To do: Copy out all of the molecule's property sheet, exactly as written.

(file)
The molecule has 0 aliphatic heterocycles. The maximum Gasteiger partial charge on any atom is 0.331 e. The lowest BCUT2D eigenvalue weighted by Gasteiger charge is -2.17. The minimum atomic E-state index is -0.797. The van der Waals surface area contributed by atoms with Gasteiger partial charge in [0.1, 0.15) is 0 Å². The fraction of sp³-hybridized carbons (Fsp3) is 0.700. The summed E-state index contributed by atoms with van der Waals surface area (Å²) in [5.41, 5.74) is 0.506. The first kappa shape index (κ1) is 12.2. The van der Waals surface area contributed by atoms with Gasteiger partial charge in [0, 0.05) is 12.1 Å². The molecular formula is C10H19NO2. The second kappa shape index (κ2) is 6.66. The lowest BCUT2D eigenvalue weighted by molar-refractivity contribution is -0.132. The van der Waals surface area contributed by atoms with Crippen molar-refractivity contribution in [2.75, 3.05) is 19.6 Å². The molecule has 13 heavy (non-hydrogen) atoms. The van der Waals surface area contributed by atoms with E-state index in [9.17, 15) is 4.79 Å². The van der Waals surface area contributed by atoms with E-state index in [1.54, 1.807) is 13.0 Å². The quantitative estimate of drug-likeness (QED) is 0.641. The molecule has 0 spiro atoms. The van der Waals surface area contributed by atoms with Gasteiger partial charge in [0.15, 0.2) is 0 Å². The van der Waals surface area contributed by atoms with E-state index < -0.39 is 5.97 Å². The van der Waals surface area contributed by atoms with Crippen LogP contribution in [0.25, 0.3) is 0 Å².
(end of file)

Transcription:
The molecule has 0 aliphatic heterocycles. The maximum Gasteiger partial charge on any atom is 0.331 e. The lowest BCUT2D eigenvalue weighted by Gasteiger charge is -2.17. The minimum atomic E-state index is -0.797. The van der Waals surface area contributed by atoms with Gasteiger partial charge in [0.1, 0.15) is 0 Å². The fraction of sp³-hybridized carbons (Fsp3) is 0.700. The summed E-state index contributed by atoms with van der Waals surface area (Å²) in [5.41, 5.74) is 0.506. The first kappa shape index (κ1) is 12.2. The van der Waals surface area contributed by atoms with Gasteiger partial charge in [0, 0.05) is 12.1 Å². The molecular formula is C10H19NO2. The second kappa shape index (κ2) is 6.66. The lowest BCUT2D eigenvalue weighted by molar-refractivity contribution is -0.132. The van der Waals surface area contributed by atoms with Crippen molar-refractivity contribution in [2.75, 3.05) is 19.6 Å². The molecule has 13 heavy (non-hydrogen) atoms. The van der Waals surface area contributed by atoms with E-state index in [9.17, 15) is 4.79 Å². The van der Waals surface area contributed by atoms with E-state index in [1.54, 1.807) is 13.0 Å². The quantitative estimate of drug-likeness (QED) is 0.641. The molecule has 0 spiro atoms. The van der Waals surface area contributed by atoms with Gasteiger partial charge in [0.15, 0.2) is 0 Å². The van der Waals surface area contributed by atoms with E-state index < -0.39 is 5.97 Å². The van der Waals surface area contributed by atoms with Crippen LogP contribution in [0.25, 0.3) is 0 Å².